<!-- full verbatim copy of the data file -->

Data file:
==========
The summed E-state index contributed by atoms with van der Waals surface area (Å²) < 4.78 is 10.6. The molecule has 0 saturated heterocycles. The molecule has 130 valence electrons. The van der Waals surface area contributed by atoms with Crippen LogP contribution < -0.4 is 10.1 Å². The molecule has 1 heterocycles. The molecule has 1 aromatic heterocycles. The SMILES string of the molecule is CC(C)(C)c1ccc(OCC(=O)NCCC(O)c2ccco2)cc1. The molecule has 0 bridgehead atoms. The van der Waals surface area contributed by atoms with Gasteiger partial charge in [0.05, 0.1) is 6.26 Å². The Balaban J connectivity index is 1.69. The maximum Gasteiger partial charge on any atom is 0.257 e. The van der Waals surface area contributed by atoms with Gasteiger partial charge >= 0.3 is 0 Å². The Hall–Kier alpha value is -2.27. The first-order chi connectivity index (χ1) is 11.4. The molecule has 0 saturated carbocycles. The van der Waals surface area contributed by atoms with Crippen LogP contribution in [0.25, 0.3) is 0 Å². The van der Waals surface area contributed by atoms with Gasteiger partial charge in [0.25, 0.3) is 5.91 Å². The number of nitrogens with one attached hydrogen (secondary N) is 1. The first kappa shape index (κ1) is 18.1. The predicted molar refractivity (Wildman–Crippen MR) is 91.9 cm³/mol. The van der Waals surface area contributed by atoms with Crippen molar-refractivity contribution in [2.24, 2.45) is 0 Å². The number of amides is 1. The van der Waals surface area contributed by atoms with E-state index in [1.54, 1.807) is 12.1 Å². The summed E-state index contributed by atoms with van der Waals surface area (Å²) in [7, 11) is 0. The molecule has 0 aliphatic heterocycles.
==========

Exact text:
The summed E-state index contributed by atoms with van der Waals surface area (Å²) < 4.78 is 10.6. The molecule has 0 saturated heterocycles. The molecule has 130 valence electrons. The van der Waals surface area contributed by atoms with Crippen LogP contribution < -0.4 is 10.1 Å². The molecule has 1 heterocycles. The molecule has 1 aromatic heterocycles. The SMILES string of the molecule is CC(C)(C)c1ccc(OCC(=O)NCCC(O)c2ccco2)cc1. The molecule has 0 bridgehead atoms. The van der Waals surface area contributed by atoms with Gasteiger partial charge in [0.05, 0.1) is 6.26 Å². The Balaban J connectivity index is 1.69. The maximum Gasteiger partial charge on any atom is 0.257 e. The van der Waals surface area contributed by atoms with Gasteiger partial charge >= 0.3 is 0 Å². The Hall–Kier alpha value is -2.27. The first-order chi connectivity index (χ1) is 11.4. The molecule has 0 saturated carbocycles. The van der Waals surface area contributed by atoms with Crippen LogP contribution in [0.25, 0.3) is 0 Å². The van der Waals surface area contributed by atoms with Gasteiger partial charge in [0.25, 0.3) is 5.91 Å². The number of nitrogens with one attached hydrogen (secondary N) is 1. The first kappa shape index (κ1) is 18.1. The predicted molar refractivity (Wildman–Crippen MR) is 91.9 cm³/mol. The van der Waals surface area contributed by atoms with Crippen molar-refractivity contribution in [2.24, 2.45) is 0 Å². The number of amides is 1. The van der Waals surface area contributed by atoms with E-state index in [1.54, 1.807) is 12.1 Å². The summed E-state index contributed by atoms with van der Waals surface area (Å²) in [7, 11) is 0. The molecule has 0 aliphatic heterocycles.